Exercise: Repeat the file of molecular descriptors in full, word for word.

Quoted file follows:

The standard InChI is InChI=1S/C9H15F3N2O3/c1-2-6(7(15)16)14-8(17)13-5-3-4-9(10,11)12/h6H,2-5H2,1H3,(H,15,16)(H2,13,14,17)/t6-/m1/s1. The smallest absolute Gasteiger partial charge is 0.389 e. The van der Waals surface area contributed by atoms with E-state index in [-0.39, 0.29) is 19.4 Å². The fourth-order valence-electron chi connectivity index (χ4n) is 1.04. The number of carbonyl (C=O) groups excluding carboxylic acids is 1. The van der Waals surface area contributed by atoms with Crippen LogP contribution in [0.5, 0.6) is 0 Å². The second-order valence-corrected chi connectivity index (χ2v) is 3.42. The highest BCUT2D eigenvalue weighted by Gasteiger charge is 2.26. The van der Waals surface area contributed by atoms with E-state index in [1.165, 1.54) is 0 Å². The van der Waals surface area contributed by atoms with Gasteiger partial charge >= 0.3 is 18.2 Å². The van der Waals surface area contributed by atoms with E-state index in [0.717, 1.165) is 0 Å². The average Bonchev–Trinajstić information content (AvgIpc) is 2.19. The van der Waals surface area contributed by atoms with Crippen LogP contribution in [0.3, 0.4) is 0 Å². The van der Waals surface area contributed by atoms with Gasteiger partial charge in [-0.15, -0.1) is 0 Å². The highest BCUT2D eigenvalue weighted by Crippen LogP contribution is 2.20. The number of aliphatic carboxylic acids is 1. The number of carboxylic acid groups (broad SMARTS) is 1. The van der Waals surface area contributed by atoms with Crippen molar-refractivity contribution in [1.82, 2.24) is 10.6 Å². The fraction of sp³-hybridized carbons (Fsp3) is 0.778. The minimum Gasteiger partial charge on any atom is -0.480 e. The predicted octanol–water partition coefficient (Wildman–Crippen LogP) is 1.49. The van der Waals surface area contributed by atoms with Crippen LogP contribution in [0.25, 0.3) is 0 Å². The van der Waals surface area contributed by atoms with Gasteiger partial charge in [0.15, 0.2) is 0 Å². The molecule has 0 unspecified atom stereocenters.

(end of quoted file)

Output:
The standard InChI is InChI=1S/C9H15F3N2O3/c1-2-6(7(15)16)14-8(17)13-5-3-4-9(10,11)12/h6H,2-5H2,1H3,(H,15,16)(H2,13,14,17)/t6-/m1/s1. The smallest absolute Gasteiger partial charge is 0.389 e. The van der Waals surface area contributed by atoms with E-state index in [-0.39, 0.29) is 19.4 Å². The fourth-order valence-electron chi connectivity index (χ4n) is 1.04. The number of carbonyl (C=O) groups excluding carboxylic acids is 1. The van der Waals surface area contributed by atoms with Crippen LogP contribution in [0.5, 0.6) is 0 Å². The second-order valence-corrected chi connectivity index (χ2v) is 3.42. The highest BCUT2D eigenvalue weighted by Gasteiger charge is 2.26. The van der Waals surface area contributed by atoms with E-state index in [1.165, 1.54) is 0 Å². The van der Waals surface area contributed by atoms with Gasteiger partial charge >= 0.3 is 18.2 Å². The van der Waals surface area contributed by atoms with E-state index in [0.717, 1.165) is 0 Å². The average Bonchev–Trinajstić information content (AvgIpc) is 2.19. The van der Waals surface area contributed by atoms with Crippen LogP contribution in [0.3, 0.4) is 0 Å². The van der Waals surface area contributed by atoms with Gasteiger partial charge in [-0.15, -0.1) is 0 Å². The highest BCUT2D eigenvalue weighted by Crippen LogP contribution is 2.20. The number of aliphatic carboxylic acids is 1. The number of carboxylic acid groups (broad SMARTS) is 1. The van der Waals surface area contributed by atoms with Crippen molar-refractivity contribution in [1.82, 2.24) is 10.6 Å². The fraction of sp³-hybridized carbons (Fsp3) is 0.778. The minimum Gasteiger partial charge on any atom is -0.480 e. The predicted octanol–water partition coefficient (Wildman–Crippen LogP) is 1.49. The van der Waals surface area contributed by atoms with Crippen LogP contribution in [0.25, 0.3) is 0 Å². The van der Waals surface area contributed by atoms with Gasteiger partial charge in [0.15, 0.2) is 0 Å². The molecule has 0 unspecified atom stereocenters.